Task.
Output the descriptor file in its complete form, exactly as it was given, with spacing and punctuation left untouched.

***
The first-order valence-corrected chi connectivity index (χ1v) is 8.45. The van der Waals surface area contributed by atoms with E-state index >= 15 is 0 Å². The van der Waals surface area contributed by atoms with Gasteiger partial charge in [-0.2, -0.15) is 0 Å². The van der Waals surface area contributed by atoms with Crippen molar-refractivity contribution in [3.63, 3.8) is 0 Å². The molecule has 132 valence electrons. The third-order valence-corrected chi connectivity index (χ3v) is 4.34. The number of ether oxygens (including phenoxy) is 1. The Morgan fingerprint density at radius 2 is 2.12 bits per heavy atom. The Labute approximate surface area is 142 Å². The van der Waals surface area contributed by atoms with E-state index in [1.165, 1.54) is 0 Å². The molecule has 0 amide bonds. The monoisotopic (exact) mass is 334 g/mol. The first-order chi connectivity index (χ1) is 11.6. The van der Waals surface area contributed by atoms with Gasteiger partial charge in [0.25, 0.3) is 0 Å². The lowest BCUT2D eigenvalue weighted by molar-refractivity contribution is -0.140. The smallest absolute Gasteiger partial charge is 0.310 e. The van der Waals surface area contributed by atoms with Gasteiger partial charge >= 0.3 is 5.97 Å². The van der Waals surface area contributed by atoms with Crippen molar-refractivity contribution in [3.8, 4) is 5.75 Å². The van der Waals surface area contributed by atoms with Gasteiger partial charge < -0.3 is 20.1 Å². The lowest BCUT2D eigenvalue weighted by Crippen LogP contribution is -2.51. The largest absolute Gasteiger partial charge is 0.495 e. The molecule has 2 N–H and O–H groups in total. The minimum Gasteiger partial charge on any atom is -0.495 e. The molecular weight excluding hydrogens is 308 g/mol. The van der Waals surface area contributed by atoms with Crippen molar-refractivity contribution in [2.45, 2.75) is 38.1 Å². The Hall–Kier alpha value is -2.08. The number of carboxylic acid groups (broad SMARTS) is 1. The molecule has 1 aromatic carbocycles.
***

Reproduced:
The first-order valence-corrected chi connectivity index (χ1v) is 8.45. The van der Waals surface area contributed by atoms with E-state index >= 15 is 0 Å². The van der Waals surface area contributed by atoms with Gasteiger partial charge in [-0.2, -0.15) is 0 Å². The van der Waals surface area contributed by atoms with Crippen molar-refractivity contribution in [3.63, 3.8) is 0 Å². The molecule has 132 valence electrons. The third-order valence-corrected chi connectivity index (χ3v) is 4.34. The number of ether oxygens (including phenoxy) is 1. The Morgan fingerprint density at radius 2 is 2.12 bits per heavy atom. The Labute approximate surface area is 142 Å². The van der Waals surface area contributed by atoms with E-state index in [1.165, 1.54) is 0 Å². The molecule has 0 amide bonds. The monoisotopic (exact) mass is 334 g/mol. The first-order chi connectivity index (χ1) is 11.6. The van der Waals surface area contributed by atoms with Gasteiger partial charge in [0.25, 0.3) is 0 Å². The lowest BCUT2D eigenvalue weighted by molar-refractivity contribution is -0.140. The smallest absolute Gasteiger partial charge is 0.310 e. The van der Waals surface area contributed by atoms with Gasteiger partial charge >= 0.3 is 5.97 Å². The van der Waals surface area contributed by atoms with Crippen molar-refractivity contribution in [3.8, 4) is 5.75 Å². The van der Waals surface area contributed by atoms with Gasteiger partial charge < -0.3 is 20.1 Å². The lowest BCUT2D eigenvalue weighted by Crippen LogP contribution is -2.51. The largest absolute Gasteiger partial charge is 0.495 e. The molecule has 2 N–H and O–H groups in total. The minimum Gasteiger partial charge on any atom is -0.495 e. The molecular weight excluding hydrogens is 308 g/mol. The van der Waals surface area contributed by atoms with Crippen molar-refractivity contribution in [2.45, 2.75) is 38.1 Å². The Hall–Kier alpha value is -2.08. The number of carboxylic acid groups (broad SMARTS) is 1. The molecule has 1 aromatic carbocycles.